Later, on my 3.2 mile walk home to Inman Square I passed within sight of the Tsarnaev's Cambridge apartment. Here, in my neighborhood, in the Tsarnaev's neighborhood, nothing seemed unusual.
* * *
The next few days were strange. It was hard to believe that a city could return to normal, as if nothing had happened. T service resumed, commuters returned to work, conversations tempered. But if you talked to anyone you'd soon realize that no one was quite the same, because nothing was the same. People were scared, saddened, shocked, angry -- really angry. But they held it just beneath the surface, like the love one wishes to profess to a crush, restraining every impulse to explode with feeling. A mere aside would spark a torrent of emotions, whether it was with your best friend or your hairdresser: "How could anybody do such a thing? How could you attack such a happy event as the Boston marathon? We'll find these bastards!"
But it was unrequited angst. Evidence was sparse and news was slow. The days crawled as everyone tried to pose for normality in the interest of abiding that slender ideal: Don't let the whims of a terrorist bring a society to its knees. Don't prostrate before fear. And as a tough city with its share of both pride and shame, we didn't.
When the images of the Tsarnaev brothers were released on Thursday night, you could feel the sweat, anger, and anxiety of the city begin to swell. It was as if all the emotional healing of the previous few days had been upended in favor of directed rage. The police said, "Here are the fuckers. We need your help finding them!" And so began the Internet sleuthing, the Facebook reposts, the revitalized sense of justice, the real investigation.
Just as I was going to bed Thursday night my roommate shouted across the apartment that some shots had been fired at MIT. This was strange, I thought. MIT is an extremely safe neighborhood, but it's pretty far from where the bombings took place. Optimism is an odd sentiment to have when shots are being fired in your neighborhood, but that's what I felt as I hit the sack -- optimism that whatever was happening at MIT was not some horrible contagion of the same evil that had gripped the city three days earlier, but a relapse of it. Because a relapse is a lot easier to contain than a plague.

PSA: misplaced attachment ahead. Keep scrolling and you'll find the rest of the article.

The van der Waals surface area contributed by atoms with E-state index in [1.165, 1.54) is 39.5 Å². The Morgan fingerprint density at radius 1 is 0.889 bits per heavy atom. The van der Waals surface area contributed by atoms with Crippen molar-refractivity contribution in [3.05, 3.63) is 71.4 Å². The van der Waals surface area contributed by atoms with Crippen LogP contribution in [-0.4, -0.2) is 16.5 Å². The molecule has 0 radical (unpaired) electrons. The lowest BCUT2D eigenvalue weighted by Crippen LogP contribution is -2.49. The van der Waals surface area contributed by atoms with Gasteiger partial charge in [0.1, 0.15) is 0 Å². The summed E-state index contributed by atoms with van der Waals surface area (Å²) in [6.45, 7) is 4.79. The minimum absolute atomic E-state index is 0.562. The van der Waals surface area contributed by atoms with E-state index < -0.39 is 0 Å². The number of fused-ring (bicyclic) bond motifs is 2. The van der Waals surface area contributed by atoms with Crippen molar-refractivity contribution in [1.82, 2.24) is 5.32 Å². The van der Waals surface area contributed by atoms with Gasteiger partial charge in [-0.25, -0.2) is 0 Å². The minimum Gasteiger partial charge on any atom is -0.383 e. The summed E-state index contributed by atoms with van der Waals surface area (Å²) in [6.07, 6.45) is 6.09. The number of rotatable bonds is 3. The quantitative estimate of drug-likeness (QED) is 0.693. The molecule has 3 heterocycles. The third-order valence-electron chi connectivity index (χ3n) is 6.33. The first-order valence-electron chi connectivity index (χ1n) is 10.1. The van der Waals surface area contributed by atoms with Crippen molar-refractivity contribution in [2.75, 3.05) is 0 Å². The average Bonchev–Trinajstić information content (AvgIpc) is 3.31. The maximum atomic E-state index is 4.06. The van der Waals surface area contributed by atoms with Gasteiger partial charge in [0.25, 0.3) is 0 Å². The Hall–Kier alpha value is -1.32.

I fell asleep to the sound of sirens -- the kind that reaches your eardrum in a cacophony of indistinguishable shrills.
* * *
I woke to three separate phone calls from friends and family. First: Dad. Second: Brother. Third: My friend Paul. The first two calls I drowned out in a daze of sleepiness, as when they arrived I still didn't have to get up for another 45 minutes or so. The fourth, being from a friend, alarmed me.
"Yo, dude, shit's going down."
"Are you following the news?"
"No, you just woke me up."
"They found the bombers. One of them was killed last night, the other is on the lamb. The city is on lockdown -- you're not going to work."
I quickly snapped on my bedside clock radio, which is set to the local NPR station. These are the first words I heard:
"Following an early morning shootout with the suspects of the Boston Marathon bombings, the cities of Watertown, Cambridge, Allston, and Brighton are currently on lockdown. Public transit has been halted, and residents of these cities are being urged to remain inside their homes and not answer the door except for clearly uniformed police officers."
Words I've never heard before. Next, a text from my editor: "In case you haven't checked email, office closed today. Stay safe."
I looked out the window and noticed something I've never seen in the three years I've lived in this city: emptiness and silence.
The rest of the day was spent in an obsessive urge to follow every lead and beat in real time. I scoured police scanners, refreshed Google News every few seconds, commented on threads, perused Facebook, and scanned Reddit. I'm not much of a Twitter nut, but I tweeted something like 140 times over the course of the day, mostly reporting.